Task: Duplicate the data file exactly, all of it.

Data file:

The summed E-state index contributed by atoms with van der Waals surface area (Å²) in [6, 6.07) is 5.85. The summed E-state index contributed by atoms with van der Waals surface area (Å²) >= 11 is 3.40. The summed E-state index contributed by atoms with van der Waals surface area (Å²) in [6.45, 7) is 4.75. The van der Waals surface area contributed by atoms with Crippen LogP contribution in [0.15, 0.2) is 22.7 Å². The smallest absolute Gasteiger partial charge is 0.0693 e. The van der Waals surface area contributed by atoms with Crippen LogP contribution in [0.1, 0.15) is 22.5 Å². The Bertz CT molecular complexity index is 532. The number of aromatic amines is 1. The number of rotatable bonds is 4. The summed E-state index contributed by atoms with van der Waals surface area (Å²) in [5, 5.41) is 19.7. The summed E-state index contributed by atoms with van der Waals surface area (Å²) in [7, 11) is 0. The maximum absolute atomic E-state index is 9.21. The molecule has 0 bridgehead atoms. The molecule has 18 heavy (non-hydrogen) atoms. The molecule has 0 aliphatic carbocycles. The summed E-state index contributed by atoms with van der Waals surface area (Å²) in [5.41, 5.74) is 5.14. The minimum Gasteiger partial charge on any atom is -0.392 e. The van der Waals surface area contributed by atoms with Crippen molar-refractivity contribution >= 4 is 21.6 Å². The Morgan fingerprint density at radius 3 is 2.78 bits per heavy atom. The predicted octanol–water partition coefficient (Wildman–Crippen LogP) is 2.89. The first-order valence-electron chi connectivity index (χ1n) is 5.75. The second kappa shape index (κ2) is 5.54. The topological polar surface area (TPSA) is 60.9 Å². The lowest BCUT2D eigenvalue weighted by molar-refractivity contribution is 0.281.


The summed E-state index contributed by atoms with van der Waals surface area (Å²) in [6, 6.07) is 5.85. The summed E-state index contributed by atoms with van der Waals surface area (Å²) >= 11 is 3.40. The summed E-state index contributed by atoms with van der Waals surface area (Å²) in [6.45, 7) is 4.75. The van der Waals surface area contributed by atoms with Crippen LogP contribution in [0.15, 0.2) is 22.7 Å². The smallest absolute Gasteiger partial charge is 0.0693 e. The van der Waals surface area contributed by atoms with Crippen LogP contribution in [0.1, 0.15) is 22.5 Å². The Bertz CT molecular complexity index is 532. The number of aromatic amines is 1. The number of rotatable bonds is 4. The summed E-state index contributed by atoms with van der Waals surface area (Å²) in [5, 5.41) is 19.7. The summed E-state index contributed by atoms with van der Waals surface area (Å²) in [7, 11) is 0. The maximum absolute atomic E-state index is 9.21. The molecule has 0 bridgehead atoms. The molecule has 18 heavy (non-hydrogen) atoms. The molecule has 0 aliphatic carbocycles. The summed E-state index contributed by atoms with van der Waals surface area (Å²) in [5.41, 5.74) is 5.14. The minimum Gasteiger partial charge on any atom is -0.392 e. The van der Waals surface area contributed by atoms with Crippen molar-refractivity contribution >= 4 is 21.6 Å². The Morgan fingerprint density at radius 3 is 2.78 bits per heavy atom. The predicted octanol–water partition coefficient (Wildman–Crippen LogP) is 2.89. The first-order valence-electron chi connectivity index (χ1n) is 5.75. The second kappa shape index (κ2) is 5.54. The topological polar surface area (TPSA) is 60.9 Å². The lowest BCUT2D eigenvalue weighted by molar-refractivity contribution is 0.281.